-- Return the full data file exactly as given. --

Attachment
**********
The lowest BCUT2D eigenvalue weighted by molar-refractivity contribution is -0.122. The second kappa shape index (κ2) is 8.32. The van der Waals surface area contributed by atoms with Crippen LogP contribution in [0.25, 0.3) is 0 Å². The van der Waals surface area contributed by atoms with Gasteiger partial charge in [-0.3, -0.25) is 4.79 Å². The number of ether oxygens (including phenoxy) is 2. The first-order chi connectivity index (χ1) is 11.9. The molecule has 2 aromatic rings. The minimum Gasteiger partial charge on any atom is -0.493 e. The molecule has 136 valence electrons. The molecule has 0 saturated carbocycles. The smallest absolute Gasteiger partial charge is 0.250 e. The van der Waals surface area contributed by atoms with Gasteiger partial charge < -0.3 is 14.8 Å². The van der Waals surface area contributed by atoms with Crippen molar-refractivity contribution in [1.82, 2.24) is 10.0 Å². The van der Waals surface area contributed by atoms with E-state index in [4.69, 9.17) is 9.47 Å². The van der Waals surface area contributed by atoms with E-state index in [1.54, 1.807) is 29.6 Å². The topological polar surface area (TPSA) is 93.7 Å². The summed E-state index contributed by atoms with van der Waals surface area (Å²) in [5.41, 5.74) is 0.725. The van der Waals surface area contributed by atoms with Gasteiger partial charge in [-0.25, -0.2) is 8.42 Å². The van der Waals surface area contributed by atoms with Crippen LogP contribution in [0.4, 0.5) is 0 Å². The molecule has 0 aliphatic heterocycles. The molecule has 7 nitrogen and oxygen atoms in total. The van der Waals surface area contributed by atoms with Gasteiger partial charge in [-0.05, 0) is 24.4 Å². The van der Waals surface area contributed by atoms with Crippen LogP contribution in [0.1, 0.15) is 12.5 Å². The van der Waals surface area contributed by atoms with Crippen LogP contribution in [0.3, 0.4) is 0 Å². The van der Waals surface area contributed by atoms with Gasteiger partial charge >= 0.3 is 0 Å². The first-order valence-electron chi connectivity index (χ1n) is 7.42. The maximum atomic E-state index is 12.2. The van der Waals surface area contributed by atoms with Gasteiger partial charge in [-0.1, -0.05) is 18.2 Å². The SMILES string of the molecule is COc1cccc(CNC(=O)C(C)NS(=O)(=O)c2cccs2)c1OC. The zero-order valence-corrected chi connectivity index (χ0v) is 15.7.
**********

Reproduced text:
The lowest BCUT2D eigenvalue weighted by molar-refractivity contribution is -0.122. The second kappa shape index (κ2) is 8.32. The van der Waals surface area contributed by atoms with Crippen LogP contribution in [0.25, 0.3) is 0 Å². The van der Waals surface area contributed by atoms with Gasteiger partial charge in [-0.3, -0.25) is 4.79 Å². The number of ether oxygens (including phenoxy) is 2. The first-order chi connectivity index (χ1) is 11.9. The molecule has 2 aromatic rings. The minimum Gasteiger partial charge on any atom is -0.493 e. The molecule has 136 valence electrons. The molecule has 0 saturated carbocycles. The smallest absolute Gasteiger partial charge is 0.250 e. The van der Waals surface area contributed by atoms with Gasteiger partial charge < -0.3 is 14.8 Å². The van der Waals surface area contributed by atoms with Crippen molar-refractivity contribution in [1.82, 2.24) is 10.0 Å². The van der Waals surface area contributed by atoms with E-state index in [4.69, 9.17) is 9.47 Å². The van der Waals surface area contributed by atoms with E-state index in [1.54, 1.807) is 29.6 Å². The topological polar surface area (TPSA) is 93.7 Å². The summed E-state index contributed by atoms with van der Waals surface area (Å²) in [5.41, 5.74) is 0.725. The van der Waals surface area contributed by atoms with Gasteiger partial charge in [-0.25, -0.2) is 8.42 Å². The van der Waals surface area contributed by atoms with Crippen LogP contribution in [0.4, 0.5) is 0 Å². The molecule has 0 aliphatic heterocycles. The molecule has 7 nitrogen and oxygen atoms in total. The van der Waals surface area contributed by atoms with Gasteiger partial charge in [-0.05, 0) is 24.4 Å². The van der Waals surface area contributed by atoms with Crippen LogP contribution in [0.1, 0.15) is 12.5 Å². The van der Waals surface area contributed by atoms with Crippen LogP contribution in [0.3, 0.4) is 0 Å². The van der Waals surface area contributed by atoms with Gasteiger partial charge >= 0.3 is 0 Å². The first-order valence-electron chi connectivity index (χ1n) is 7.42. The maximum atomic E-state index is 12.2. The van der Waals surface area contributed by atoms with Gasteiger partial charge in [-0.1, -0.05) is 18.2 Å². The SMILES string of the molecule is COc1cccc(CNC(=O)C(C)NS(=O)(=O)c2cccs2)c1OC. The zero-order valence-corrected chi connectivity index (χ0v) is 15.7.